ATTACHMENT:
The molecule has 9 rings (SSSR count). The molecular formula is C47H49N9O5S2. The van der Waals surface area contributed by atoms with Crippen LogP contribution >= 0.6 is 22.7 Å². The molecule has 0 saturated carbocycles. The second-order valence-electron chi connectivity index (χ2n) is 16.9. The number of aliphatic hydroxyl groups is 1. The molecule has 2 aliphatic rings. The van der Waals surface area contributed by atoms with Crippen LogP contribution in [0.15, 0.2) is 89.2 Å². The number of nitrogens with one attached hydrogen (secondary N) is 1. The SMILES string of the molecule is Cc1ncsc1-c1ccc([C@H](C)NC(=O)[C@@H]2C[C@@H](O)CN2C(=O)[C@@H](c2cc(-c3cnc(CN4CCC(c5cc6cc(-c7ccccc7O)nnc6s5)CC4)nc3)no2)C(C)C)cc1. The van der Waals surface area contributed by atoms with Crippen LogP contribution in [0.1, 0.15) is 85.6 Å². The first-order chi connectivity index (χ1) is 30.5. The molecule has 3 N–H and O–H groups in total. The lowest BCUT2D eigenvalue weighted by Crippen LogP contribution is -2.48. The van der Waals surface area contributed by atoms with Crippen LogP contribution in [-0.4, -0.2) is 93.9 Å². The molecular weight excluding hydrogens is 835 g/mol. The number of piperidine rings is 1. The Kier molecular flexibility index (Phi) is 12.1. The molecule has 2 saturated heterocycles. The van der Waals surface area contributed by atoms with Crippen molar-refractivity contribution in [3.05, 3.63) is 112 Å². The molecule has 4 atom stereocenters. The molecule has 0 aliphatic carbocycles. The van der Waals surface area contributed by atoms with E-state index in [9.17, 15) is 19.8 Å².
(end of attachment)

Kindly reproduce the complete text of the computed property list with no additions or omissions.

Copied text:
The molecule has 9 rings (SSSR count). The molecular formula is C47H49N9O5S2. The van der Waals surface area contributed by atoms with Crippen LogP contribution >= 0.6 is 22.7 Å². The molecule has 0 saturated carbocycles. The second-order valence-electron chi connectivity index (χ2n) is 16.9. The number of aliphatic hydroxyl groups is 1. The molecule has 2 aliphatic rings. The van der Waals surface area contributed by atoms with Crippen LogP contribution in [0.15, 0.2) is 89.2 Å². The number of nitrogens with one attached hydrogen (secondary N) is 1. The SMILES string of the molecule is Cc1ncsc1-c1ccc([C@H](C)NC(=O)[C@@H]2C[C@@H](O)CN2C(=O)[C@@H](c2cc(-c3cnc(CN4CCC(c5cc6cc(-c7ccccc7O)nnc6s5)CC4)nc3)no2)C(C)C)cc1. The van der Waals surface area contributed by atoms with Crippen LogP contribution in [0.1, 0.15) is 85.6 Å². The first-order chi connectivity index (χ1) is 30.5. The molecule has 3 N–H and O–H groups in total. The lowest BCUT2D eigenvalue weighted by Crippen LogP contribution is -2.48. The van der Waals surface area contributed by atoms with Crippen LogP contribution in [-0.4, -0.2) is 93.9 Å². The molecular weight excluding hydrogens is 835 g/mol. The number of piperidine rings is 1. The Kier molecular flexibility index (Phi) is 12.1. The molecule has 2 saturated heterocycles. The van der Waals surface area contributed by atoms with Crippen molar-refractivity contribution in [3.05, 3.63) is 112 Å². The molecule has 4 atom stereocenters. The molecule has 0 aliphatic carbocycles. The van der Waals surface area contributed by atoms with E-state index in [9.17, 15) is 19.8 Å².